OpenModelica includes animation capabilities for mechanical system simulations. The animation for this problem can be found at the GitHub repository for the paper 25.
The Modelica model done in graphical mode uses a different means to implement the PID control. In this case, a Modelica class is defined for the PID. The algorithm is implemented in the same algorithmwhensample structure used above:
The wrinkle here is that this executes autonomously under internal control of Modelica. The ‘sample’ function sets up an internal event that is controlled by the Modelica execution module. The PID objects are defined in the ordinary manner:
But the question is how to get data to/from then at the proper times. Modelica does have some synchronization facilities, but a simpler, although probably less efficient, manner was chosen here: put all of the interactions with the controller into the equation section, which operates “continuously”
This assures that the controller has the most uptodate input data (setpoint and process value) and the system simulation has the most uptodate controller output (torque command).
The supervisory code for path generation is almost the same as the code used above, except that it too operates in the ‘equation’ section.
This case produces the same result as above, but also generates an animation, which can be found at 25.
Java
As noted above, the twolink robot equations are best reorganized for use by conventional ODE solvers. That version of the equations isolates the derivatives by inverting the ‘M’ matrix (which is 2×2, so easily inverted explicitly). This program is structured in the same way as the DC motor program, so the only section of interest is the ComputeDerivates() section. Java does not have any builtin support for matrices. Although matrix packages do exist, for this problem the matrix manipulations were written out explicitly (again, the maximum matrix size is 2×2). WARNING: in viewing this code note that in the matrix computations Java uses base0 indexing while Modelica (and standard matrix notation) uses base1 indexing. The computation of derivatives thus looks like
The Java solution uses almost the same code as the Modelica solutions for PID control and for the path (supervisory) setpoint generation. The PID control is implemented as a full Java class, which makes it easier to work with than the equivalent solutions in Modelica. Otherwise, examination of the Java code shows very similar code sections to the Modelica code and, of course, produces the same result. Gnuplot is used for plotting and the corresponding script is included in the GitHub repository 25.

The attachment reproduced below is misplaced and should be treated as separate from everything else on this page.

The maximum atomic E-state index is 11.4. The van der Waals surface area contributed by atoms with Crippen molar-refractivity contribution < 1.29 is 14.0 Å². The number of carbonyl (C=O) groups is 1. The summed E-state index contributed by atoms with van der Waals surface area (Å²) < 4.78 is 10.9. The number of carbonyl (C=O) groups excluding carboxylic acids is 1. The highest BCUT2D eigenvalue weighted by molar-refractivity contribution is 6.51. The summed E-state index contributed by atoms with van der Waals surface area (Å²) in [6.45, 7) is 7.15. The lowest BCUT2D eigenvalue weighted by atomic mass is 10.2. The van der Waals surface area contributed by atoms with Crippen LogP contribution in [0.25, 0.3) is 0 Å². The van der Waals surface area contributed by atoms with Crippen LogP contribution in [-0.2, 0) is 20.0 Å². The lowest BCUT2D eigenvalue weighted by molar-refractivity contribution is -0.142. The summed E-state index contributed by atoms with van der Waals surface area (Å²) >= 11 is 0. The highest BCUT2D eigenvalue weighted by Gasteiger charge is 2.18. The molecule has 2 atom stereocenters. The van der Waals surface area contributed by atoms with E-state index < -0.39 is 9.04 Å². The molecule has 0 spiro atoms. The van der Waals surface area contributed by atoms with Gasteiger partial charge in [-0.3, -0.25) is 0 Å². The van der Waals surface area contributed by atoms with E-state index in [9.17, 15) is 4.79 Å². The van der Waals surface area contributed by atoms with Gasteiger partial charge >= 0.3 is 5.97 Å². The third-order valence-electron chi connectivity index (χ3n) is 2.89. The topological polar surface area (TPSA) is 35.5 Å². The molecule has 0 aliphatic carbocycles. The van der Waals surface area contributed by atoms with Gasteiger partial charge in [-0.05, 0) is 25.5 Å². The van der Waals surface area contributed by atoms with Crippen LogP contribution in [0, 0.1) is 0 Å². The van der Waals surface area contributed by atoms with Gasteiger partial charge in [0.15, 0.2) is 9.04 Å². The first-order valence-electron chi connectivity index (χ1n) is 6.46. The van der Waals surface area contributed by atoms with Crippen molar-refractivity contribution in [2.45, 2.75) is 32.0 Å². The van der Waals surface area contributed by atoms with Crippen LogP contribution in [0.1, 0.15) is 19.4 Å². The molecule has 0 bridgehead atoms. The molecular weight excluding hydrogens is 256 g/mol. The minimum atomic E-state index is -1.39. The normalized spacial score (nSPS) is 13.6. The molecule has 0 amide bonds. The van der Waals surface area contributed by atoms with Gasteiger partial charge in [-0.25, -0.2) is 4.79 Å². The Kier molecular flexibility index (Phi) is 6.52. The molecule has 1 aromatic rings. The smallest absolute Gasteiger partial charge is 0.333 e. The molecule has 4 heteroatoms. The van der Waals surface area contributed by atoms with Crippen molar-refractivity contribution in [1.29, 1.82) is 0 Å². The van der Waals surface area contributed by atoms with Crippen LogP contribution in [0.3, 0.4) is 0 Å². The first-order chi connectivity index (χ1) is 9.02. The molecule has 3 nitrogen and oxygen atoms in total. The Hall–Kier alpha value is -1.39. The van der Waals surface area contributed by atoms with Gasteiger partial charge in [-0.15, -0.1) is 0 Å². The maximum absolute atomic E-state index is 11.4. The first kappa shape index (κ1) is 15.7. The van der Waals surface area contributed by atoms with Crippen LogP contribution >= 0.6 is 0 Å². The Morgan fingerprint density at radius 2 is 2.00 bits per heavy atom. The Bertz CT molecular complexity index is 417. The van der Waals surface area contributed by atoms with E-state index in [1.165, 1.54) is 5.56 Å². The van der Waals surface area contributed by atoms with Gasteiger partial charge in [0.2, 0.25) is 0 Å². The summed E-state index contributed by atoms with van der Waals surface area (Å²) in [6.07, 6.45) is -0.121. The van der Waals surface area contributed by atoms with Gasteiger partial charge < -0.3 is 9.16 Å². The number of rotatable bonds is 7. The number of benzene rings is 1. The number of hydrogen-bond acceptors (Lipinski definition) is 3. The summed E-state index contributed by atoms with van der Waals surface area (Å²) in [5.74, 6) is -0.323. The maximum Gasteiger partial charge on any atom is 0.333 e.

Gazebo/ROS
Gazebo is the default simulator used by Robot Operating System (ROS) developers both in academia and industry for simulationbased prototyping and evaluation. This is because Gazebo was designed with a robust integration to the ROS framework – enabling easy communication interface using standard ROS methods such as topics and services 26. Within the ROS framework, Gazebo can be used as a node which handles the physicsbased interaction between rigidbodies and the environment, as well as sensors, etc. In this section, the robot modeling, control, and ROS communication specifics to achieve the desired task for the twoDOF robot are discussed.
Robot Modeling
Robot models in Gazebo are defined by a tree structure of interconnected rigid bodies. The rigid body parameters are defined using XMLbased formats such as Simulation Description Format (SDF) or Unified Robot Description Format (URDF). The URDF is native to ROS and thus is the more prominent of the two formats when operating in the ROS framework. The URDF provides definitions for the robot links (inertial properties, collision and visual properties), joints (kinematic and dynamic properties), transmission and, with added Gazebo tags, control plugins and geometric materials.